Scrawls of racially offensive graffiti and, more recently, a report of someone wearing what looked like a Ku Klux Klan-type hooded robe on campus have shaken students at historically liberal Oberlin College, one of the nation’s first universities to admit blacks.
Two students are being investigated for possible involvement in the graffiti and are facing discipline by the college, but no criminal charges have been filed, said Oberlin city Police Chief Thomas Miller. It wasn’t clear, he said, whether the culprits were pranksters or genuinely motivated by bigotry.
The college canceled Monday’s classes after an early-morning report of someone in a white, hooded robe. Investigators were trying to determine whether the sighting was reliable or related to a separate sighting of a person wrapped in a blanket.
Classes resumed Tuesday, though the atmosphere still was tense. The police department has stepped up patrols around the campus at the request of the college.
“I just really feel uncomfortable walking alone anywhere,” Modjeska Pleasant, 19, a first-year student from Savannah, Ga., said Tuesday.
Pleasant, who is black, said she became upset after hearing a few white students suggest that the racist graffiti first found a month ago and anti- Semitic and racist fliers and other messages left around campus since then were just a prank to get out of classes.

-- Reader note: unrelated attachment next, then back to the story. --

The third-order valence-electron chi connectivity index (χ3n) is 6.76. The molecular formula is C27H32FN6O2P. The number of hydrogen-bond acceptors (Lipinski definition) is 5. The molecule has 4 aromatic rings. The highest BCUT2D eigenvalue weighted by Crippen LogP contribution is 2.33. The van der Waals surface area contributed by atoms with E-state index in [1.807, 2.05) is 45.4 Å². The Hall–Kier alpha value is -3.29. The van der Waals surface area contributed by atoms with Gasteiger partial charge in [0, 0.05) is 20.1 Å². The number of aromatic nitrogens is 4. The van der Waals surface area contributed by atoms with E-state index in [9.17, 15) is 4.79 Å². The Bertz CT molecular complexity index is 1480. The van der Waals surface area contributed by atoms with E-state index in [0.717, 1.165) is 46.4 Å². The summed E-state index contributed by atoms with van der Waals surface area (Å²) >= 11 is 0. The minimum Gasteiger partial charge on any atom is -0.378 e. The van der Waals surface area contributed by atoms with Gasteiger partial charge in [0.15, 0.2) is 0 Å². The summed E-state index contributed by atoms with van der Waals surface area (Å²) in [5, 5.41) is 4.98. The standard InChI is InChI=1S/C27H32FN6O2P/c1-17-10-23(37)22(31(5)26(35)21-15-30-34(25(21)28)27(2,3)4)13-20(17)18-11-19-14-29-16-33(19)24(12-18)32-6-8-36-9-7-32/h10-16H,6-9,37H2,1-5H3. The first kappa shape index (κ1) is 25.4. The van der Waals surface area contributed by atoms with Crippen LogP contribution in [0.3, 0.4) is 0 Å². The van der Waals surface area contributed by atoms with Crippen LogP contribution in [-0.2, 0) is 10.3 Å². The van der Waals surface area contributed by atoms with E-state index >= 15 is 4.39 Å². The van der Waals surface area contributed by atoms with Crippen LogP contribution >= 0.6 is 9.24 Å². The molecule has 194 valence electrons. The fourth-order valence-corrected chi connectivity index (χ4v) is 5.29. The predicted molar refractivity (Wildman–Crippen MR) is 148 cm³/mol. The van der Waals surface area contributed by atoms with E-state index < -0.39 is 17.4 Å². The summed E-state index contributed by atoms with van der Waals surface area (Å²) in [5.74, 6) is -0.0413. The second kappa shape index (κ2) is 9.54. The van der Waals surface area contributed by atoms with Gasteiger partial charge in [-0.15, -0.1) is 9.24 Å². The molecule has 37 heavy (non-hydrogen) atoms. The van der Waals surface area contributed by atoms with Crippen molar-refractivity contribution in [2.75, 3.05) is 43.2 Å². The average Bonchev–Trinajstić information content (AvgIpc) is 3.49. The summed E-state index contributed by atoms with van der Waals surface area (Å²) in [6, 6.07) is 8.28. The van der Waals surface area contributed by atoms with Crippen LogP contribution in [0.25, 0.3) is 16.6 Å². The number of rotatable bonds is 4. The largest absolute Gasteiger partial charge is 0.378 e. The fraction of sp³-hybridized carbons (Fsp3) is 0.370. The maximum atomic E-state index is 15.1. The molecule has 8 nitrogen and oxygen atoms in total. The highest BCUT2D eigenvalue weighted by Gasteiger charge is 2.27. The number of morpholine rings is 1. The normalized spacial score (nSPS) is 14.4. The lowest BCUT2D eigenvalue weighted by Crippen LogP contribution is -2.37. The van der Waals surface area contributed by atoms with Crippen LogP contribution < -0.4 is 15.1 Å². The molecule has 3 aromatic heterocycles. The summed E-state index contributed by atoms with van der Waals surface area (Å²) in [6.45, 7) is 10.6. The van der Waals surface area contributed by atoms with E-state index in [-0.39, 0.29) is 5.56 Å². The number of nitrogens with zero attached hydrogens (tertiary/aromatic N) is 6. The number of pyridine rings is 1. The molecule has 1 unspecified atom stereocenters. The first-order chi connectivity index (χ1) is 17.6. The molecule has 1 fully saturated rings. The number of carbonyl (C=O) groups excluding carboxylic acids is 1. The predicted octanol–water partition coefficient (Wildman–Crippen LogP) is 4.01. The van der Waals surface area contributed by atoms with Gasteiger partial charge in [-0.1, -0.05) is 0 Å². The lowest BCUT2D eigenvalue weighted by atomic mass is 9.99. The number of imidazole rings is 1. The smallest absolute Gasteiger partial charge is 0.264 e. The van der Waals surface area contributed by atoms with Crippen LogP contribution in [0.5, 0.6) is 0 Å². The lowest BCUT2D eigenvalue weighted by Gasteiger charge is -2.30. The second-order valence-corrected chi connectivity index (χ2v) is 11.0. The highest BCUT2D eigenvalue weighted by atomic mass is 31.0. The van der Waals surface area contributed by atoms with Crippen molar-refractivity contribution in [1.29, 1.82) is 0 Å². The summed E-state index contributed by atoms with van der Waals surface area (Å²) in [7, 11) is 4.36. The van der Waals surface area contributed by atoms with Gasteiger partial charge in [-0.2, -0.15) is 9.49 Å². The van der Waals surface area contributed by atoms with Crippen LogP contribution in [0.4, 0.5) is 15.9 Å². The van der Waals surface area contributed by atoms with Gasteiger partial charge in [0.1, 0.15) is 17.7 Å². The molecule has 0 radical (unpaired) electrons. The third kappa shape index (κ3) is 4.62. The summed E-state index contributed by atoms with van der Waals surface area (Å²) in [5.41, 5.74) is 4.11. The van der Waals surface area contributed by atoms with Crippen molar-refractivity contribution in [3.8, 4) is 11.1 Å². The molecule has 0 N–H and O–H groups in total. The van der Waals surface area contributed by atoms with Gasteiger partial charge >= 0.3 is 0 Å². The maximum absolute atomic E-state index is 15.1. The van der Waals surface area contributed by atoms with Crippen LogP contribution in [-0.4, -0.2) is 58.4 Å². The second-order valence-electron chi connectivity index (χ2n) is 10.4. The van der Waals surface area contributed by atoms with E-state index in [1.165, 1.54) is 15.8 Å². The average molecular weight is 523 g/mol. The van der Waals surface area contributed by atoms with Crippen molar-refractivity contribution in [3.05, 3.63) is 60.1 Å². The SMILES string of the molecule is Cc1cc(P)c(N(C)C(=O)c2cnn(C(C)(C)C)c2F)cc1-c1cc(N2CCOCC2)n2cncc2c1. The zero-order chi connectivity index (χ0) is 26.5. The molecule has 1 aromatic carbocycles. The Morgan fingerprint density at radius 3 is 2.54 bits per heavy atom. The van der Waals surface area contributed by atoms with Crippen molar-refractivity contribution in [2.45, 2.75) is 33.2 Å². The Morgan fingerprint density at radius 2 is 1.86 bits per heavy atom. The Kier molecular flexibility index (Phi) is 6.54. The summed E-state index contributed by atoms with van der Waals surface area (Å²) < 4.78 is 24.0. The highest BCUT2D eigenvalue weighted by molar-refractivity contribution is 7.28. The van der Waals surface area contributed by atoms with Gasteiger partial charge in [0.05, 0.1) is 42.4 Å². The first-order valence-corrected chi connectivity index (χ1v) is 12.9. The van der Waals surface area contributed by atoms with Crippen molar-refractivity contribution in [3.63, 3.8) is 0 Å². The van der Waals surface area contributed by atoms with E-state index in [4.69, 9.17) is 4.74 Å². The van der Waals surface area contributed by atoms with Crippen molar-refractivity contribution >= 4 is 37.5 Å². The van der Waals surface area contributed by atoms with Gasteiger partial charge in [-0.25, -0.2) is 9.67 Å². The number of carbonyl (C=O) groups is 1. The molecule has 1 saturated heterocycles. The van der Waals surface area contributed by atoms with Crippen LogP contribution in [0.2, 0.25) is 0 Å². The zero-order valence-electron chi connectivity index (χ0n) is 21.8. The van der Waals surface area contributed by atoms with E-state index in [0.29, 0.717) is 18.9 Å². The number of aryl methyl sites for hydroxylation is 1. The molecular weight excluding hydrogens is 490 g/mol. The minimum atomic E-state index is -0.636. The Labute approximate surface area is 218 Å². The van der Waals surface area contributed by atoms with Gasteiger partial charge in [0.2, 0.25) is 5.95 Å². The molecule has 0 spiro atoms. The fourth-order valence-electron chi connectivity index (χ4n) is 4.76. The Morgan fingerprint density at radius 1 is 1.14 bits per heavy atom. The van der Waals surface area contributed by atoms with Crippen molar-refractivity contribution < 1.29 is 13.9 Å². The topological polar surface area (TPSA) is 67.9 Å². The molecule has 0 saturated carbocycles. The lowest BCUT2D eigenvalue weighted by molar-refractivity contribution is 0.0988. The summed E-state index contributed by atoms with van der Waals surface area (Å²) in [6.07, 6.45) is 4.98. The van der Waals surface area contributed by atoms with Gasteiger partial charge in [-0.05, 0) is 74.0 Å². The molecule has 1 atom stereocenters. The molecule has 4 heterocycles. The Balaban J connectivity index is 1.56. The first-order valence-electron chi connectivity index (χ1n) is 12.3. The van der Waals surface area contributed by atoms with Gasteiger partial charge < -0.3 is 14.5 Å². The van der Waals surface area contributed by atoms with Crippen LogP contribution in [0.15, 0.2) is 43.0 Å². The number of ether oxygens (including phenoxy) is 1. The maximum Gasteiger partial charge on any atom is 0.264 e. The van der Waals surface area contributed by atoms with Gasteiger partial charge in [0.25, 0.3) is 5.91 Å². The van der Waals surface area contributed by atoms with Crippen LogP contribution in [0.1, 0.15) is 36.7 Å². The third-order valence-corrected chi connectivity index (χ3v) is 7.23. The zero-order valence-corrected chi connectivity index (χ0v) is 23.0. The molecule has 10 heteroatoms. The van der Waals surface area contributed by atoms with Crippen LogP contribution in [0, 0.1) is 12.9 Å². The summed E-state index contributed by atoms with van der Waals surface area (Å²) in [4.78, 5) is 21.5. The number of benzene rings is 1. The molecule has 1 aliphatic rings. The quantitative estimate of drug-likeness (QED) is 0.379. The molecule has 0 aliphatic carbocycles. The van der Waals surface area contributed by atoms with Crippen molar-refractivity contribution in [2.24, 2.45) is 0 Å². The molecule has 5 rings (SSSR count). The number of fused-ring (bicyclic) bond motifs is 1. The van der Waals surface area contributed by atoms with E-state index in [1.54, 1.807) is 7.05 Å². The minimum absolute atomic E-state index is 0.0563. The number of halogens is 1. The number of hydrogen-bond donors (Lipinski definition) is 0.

In an open letter, President Marvin Krislov and three deans told the campus they hoped the ordeal would lead to a stronger Oberlin. Students and professors gathered Monday afternoon to talk about mutual respect.
Hate-filled graffiti and racially charged displays are not unusual on college campuses. But what makes these episodes so shocking is that they happened at a place tied closely with educating and empowering blacks.
Oberlin began admitting blacks nearly 180 years ago. Among its graduates are one of the first blacks elected to public office and the first black lawyer allowed to practice in New York state. The city itself was a stop on the Underground Railroad.
The college, with nearly 3,000 students, remains a liberal outpost in the middle of northern Ohio, surrounded by conservative farming towns and rust-belt cities.